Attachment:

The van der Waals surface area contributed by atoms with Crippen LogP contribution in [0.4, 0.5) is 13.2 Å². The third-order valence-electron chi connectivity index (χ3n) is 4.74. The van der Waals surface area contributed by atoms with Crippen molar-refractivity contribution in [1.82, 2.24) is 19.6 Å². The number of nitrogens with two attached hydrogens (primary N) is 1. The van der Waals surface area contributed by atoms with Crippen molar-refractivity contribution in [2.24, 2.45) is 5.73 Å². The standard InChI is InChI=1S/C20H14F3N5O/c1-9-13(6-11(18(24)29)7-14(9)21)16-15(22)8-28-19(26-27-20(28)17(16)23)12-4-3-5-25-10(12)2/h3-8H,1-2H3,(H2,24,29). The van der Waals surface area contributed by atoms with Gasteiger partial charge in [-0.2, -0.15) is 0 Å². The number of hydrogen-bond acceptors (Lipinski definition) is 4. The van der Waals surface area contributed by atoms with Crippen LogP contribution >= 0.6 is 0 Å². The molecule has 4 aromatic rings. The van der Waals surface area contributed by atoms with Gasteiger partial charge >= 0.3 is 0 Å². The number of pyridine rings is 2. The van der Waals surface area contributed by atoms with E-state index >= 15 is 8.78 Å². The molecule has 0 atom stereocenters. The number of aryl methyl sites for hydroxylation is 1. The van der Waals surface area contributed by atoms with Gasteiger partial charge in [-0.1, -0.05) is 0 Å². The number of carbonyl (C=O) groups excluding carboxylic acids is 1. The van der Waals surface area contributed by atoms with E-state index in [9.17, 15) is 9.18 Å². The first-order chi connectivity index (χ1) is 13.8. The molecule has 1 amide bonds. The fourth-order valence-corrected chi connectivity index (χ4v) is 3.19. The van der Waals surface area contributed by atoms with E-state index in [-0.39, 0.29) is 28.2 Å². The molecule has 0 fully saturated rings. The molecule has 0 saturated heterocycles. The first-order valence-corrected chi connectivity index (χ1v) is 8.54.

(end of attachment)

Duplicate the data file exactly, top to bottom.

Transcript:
The van der Waals surface area contributed by atoms with Crippen LogP contribution in [0.4, 0.5) is 13.2 Å². The third-order valence-electron chi connectivity index (χ3n) is 4.74. The van der Waals surface area contributed by atoms with Crippen molar-refractivity contribution in [1.82, 2.24) is 19.6 Å². The number of nitrogens with two attached hydrogens (primary N) is 1. The van der Waals surface area contributed by atoms with Crippen molar-refractivity contribution in [2.24, 2.45) is 5.73 Å². The standard InChI is InChI=1S/C20H14F3N5O/c1-9-13(6-11(18(24)29)7-14(9)21)16-15(22)8-28-19(26-27-20(28)17(16)23)12-4-3-5-25-10(12)2/h3-8H,1-2H3,(H2,24,29). The van der Waals surface area contributed by atoms with Gasteiger partial charge in [-0.2, -0.15) is 0 Å². The number of hydrogen-bond acceptors (Lipinski definition) is 4. The van der Waals surface area contributed by atoms with Crippen LogP contribution >= 0.6 is 0 Å². The molecule has 4 aromatic rings. The van der Waals surface area contributed by atoms with Gasteiger partial charge >= 0.3 is 0 Å². The number of pyridine rings is 2. The van der Waals surface area contributed by atoms with E-state index >= 15 is 8.78 Å². The molecule has 0 atom stereocenters. The number of aryl methyl sites for hydroxylation is 1. The van der Waals surface area contributed by atoms with Gasteiger partial charge in [-0.1, -0.05) is 0 Å². The number of carbonyl (C=O) groups excluding carboxylic acids is 1. The van der Waals surface area contributed by atoms with E-state index in [9.17, 15) is 9.18 Å². The first-order chi connectivity index (χ1) is 13.8. The molecule has 1 amide bonds. The fourth-order valence-corrected chi connectivity index (χ4v) is 3.19. The van der Waals surface area contributed by atoms with E-state index in [-0.39, 0.29) is 28.2 Å². The molecule has 0 fully saturated rings. The molecule has 0 saturated heterocycles. The first-order valence-corrected chi connectivity index (χ1v) is 8.54.